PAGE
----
I just received my copy of the Oberlin Alumni Magazine, and I love the piece "Innovations in Teaching" (Winter 2011-12). I am a lifelong prep-school educator, and I could not be more pleased to hear about the great things going on in Oberlin College classrooms, although I am not the least bit surprised. Thanks for sharing this with the greater alumni community, and bravo to the fine educators at Oberlin. Keep up the good work.
Patrick Smith ’84
Like Oberlin’s view of a world without slavery in the 19th century, the Oberlin Project’s vision of a sustainable future (Fall 2011) launches the college into a 21st-century process that few other schools understand.
The heart of this vision lies in the connection between education and the campus’ immediate surroundings. However, sustainable economic development is not the same as education, and I hope Oberlin doesn’t sacrifice the latter for the former.
I am troubled by the first stated goal, the 13-acre Green Arts District, which will allegedly serve as a driver for economic development. I don’t see the connection with the other five goals, which are laudable. The Green Arts District looks like a real estate development, pure and simple.
Unfortunately, it may be easier to gather big contributions for collegiate real estate than for education itself. My local state university just completed a multimillion dollar building that few wanted, while at the same time, classes and faculty were being cut.
I doubt Oberlin will fall into that trap.
My preferred Oberlin Project includes activities students participate in rather than observe over a construction fence. With regard to replacing the Oberlin Inn, it can certainly use energy improvements, but it doesn’t need to be replaced. With help, the old inn could be almost as green as a new one.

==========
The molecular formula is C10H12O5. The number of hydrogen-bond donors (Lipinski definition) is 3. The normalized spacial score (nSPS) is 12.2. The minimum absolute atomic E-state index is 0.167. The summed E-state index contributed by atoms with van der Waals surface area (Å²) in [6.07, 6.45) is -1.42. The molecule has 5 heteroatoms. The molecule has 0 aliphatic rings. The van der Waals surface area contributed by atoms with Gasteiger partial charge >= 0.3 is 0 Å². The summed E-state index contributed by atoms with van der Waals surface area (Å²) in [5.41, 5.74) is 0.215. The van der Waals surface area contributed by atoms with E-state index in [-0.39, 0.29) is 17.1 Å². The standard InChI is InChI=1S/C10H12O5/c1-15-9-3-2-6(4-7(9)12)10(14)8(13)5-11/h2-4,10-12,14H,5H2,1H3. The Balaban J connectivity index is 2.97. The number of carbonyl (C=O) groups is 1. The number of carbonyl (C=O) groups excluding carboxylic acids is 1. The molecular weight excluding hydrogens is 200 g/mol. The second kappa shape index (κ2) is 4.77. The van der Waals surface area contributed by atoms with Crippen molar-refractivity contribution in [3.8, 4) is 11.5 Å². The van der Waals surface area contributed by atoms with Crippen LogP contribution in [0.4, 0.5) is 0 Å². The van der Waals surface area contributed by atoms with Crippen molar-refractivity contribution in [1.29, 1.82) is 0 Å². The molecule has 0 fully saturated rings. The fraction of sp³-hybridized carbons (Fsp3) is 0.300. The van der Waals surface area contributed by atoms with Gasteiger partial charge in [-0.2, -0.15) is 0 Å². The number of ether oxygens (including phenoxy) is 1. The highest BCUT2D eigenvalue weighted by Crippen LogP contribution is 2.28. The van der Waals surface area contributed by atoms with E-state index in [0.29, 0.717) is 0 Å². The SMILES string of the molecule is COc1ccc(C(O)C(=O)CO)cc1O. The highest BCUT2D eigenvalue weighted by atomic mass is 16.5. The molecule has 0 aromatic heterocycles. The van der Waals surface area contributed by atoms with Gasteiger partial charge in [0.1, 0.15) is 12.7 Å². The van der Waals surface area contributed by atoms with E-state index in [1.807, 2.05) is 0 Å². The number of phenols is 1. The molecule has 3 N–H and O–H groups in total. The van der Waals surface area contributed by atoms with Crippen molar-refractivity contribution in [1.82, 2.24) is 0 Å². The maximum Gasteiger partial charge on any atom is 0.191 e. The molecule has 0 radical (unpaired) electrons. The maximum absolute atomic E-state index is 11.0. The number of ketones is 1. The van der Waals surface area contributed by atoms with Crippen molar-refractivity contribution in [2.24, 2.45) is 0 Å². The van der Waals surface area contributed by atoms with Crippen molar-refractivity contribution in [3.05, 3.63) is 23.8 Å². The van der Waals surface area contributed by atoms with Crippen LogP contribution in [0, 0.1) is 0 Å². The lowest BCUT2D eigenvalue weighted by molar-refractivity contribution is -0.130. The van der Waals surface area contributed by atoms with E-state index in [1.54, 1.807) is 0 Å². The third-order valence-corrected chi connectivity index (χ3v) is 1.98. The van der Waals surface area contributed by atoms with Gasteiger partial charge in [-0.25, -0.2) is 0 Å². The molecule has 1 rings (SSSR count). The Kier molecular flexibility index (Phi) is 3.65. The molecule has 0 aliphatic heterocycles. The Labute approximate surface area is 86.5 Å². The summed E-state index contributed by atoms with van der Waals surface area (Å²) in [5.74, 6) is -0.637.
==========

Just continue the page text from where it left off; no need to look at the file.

After years in the energy business, I have to observe that building something new and making it efficient or renewable or sustainable is easy. Where the challenge lies is in figuring out what to do with the old stuff. Oberlin can’t be sustainable in energy until it fixes the town’s old houses and the college’s old stone buildings. Those are student-friendly evaluations I hope the Oberlin Project will support.
John Schaefer ’59
Thanks for a comprehensive review of the Oberlin Project. I would add to your suggested reading list Patrick J. Michaels, ed., Shattered Consensus: The True State of Global Warming, 2005. I also recommend the website www.climate-skeptic.com , where there is an excellent hour-long illustrated lecture by Warren Meyer.
Is the project investigating using small nuclear-powered electricity generation? This is the only reasonable sustainable/renewable energy source, unlike unreliable and inefficient wind and solar power.
What does David Orr mean by "a fair, decent, resilient, prosperous, and durable global society"? Does this mean a global socialist dictatorship?
David Nisbet Stewart ’65
Royal Oak, Mich.
Although I have developed a far more positive opinion of the military in my 23 years since leaving Oberlin, I still object to the ROTC on campus. College is a time for idealism, to focus wholeheartedly on developing the skills and vision needed for careers and whole life experiences. What the military offers is tempting in terms of funding for that education, and they also tout the discipline and work ethic that military training produces. While these are all valuable, what they are doing is enticing the most vulnerable to sign themselves up and put their lives in jeopardy.
We have many valid military operations going on right now—though I don’t agree with all of them. Still, it just seems to go against everything that Oberlin has stood for in its 175 (give or take) year history to have the military an active presence on campus.
I hope there will be a time when I can contribute to the college to make financial aid more available so these talented young people do not have to consider the ROTC option at all.
Alex Citron ’89
Donald Sobol’s Encyclopedia Brown books were very important in my childhood (Fall 2011). One of my own "young author" books in elementary schools was directly "inspired" (meaning, as an elementary school student, completely ripped off from) his works. I must say I’m a little bit prouder of being an Obie after reading this.
W. David Frost ’04
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